High School Registered Apprenticeships

CLICK HERE to access slides from the Iowa STEM BEST Webinar: The Scoop on High School Registered Apprenticeships

High School Registered Apprenticeship Playbook

The following playbook was developed to help guide Iowa employers, high schools and students through the process of implementing a Registered Apprenticeship program in local communities.

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Contents

Additionally, the National Alliance for Partnerships in Equity produced a free toolkit designed to assist leaders from K-12, higher education and the workforce to build an scale equitable youth apprenticeship programs. Click here to download the toolkit.

Frequently Asked Questions

Who holds the liability insurance for the work based portion of a high school registered apprenticeship program?

We recommend consulting with your local insurance provider. Many businesses have found there has been no change or difficulty with insurance.

How do OSHA standards work with Registered Apprenticeships?

If students are participating in a registered apprenticeship program you can allow for students who are 16 years of age or older to work in your factory under these occupations with two exceptions. 1.) They can NOT operate motorized vehicles, ie. forklifts, trucks, etc., and 2.) They cannot use overhead hoists until they are 18. Besides all of this, they can do all other facets of your work. They can participate in your company activities at the age of 16 according to Child Labor Bulletin 101 as long as they are under a Registered High School Apprenticeship Program.

Can community colleges play a role? Possible dual-or concurrent credit?

Yes. A lot of the dual enrolled classes can happen at the high school level. Students are getting more ambitious about getting as many of those dual enrollment courses in high school when they can get that training for free and they get their degree much faster once they are out of school.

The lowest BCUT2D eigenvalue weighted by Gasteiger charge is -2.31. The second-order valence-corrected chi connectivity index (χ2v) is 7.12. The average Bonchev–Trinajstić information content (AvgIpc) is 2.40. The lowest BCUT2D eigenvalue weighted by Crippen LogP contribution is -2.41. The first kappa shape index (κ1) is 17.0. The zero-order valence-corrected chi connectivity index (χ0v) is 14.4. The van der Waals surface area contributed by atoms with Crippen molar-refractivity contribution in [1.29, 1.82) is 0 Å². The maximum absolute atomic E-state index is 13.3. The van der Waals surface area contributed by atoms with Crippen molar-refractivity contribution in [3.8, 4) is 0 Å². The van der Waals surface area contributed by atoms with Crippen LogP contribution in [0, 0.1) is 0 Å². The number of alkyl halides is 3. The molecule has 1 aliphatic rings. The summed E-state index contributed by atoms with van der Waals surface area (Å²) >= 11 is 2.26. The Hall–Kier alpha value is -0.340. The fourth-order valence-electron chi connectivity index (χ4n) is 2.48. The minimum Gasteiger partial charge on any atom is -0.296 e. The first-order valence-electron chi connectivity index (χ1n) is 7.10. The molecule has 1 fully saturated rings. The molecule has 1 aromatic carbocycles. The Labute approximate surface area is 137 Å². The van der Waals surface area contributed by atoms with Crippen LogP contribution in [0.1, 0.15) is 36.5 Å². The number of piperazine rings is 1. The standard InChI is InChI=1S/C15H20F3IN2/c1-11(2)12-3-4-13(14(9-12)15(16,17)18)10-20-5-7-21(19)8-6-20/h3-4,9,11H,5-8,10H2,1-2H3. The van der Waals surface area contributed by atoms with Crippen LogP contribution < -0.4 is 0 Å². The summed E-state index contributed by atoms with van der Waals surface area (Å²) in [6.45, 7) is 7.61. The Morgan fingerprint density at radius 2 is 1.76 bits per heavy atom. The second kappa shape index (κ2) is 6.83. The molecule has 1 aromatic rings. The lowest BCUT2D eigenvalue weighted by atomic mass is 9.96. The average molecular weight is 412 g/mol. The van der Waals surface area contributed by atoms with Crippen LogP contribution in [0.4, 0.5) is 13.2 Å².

Is all of the training “on the job” training or do students attend classes at a community college first?

This will depend on the school. Some schools have a CTE program at the vocational level so the dual-enrolled program is located at the school. Other schools may need to use community college classes. 

Is there an employer pool that area schools can use or is each school responsible for finding their own employer to match with their student? Any advice to get over this major hurdle?

In some cases, the school reaches out to businesses and in other cases, businesses reach out to local schools. Contact your local IowaWORKS offices, chambers of commerce and economic development groups for assistance with these conversations.

Can you have more than one company involved in your Registered Apprenticeship Program?

Yes, you can! You can start your Registered Apprenticeship Program with one company but the idea is to have it grow and add more occupations.

How many students is considered appropriate for one teacher running a registered apprenticeship program?

You can have a registered apprenticeship program with only 1 student. The number of students may only be limited by classroom limitations.

What other registered apprenticeship opportunities might there be outside of our traditional trades that are often seen?

There are numerous different occupations outside of the traditional trades programs.

Is there a website that lists all of the current job titles outside of the normal trades that have apprenticeship programs?

https://www.dol.gov/agencies/eta/apprenticeship/occupations

Are there costs for a school to get started? 

There could be a cost to schools that are starting from scratch with specific technical training instruction - equipment, curriculum, instructor salary, etc. However, if those classes are already in place and being offered, that cost should already be covered. There may also be student training options from your community college.

There was a recent update to Iowa College Savings 529 Plans to begin allowing these funds to pay for some fees, books, equipment, and other costs of Registered Apprenticeships. Has anyone explored this for their high school partnerships or are there generally minimal direct costs for high school students?

In most cases, training is provided on the job. There may be a cost for additional classes, if required for the work.

We are a small school and have a limited options for direct career training. Could we get them some classes at the Blong Technology Center at Eastern Iowa Community College and then connect a student with a business?

If the Blong is able to provide classes, then it would certainly be allowed.

 

For information about Iowa's Registered Apprenticeship Program, click on the link below.

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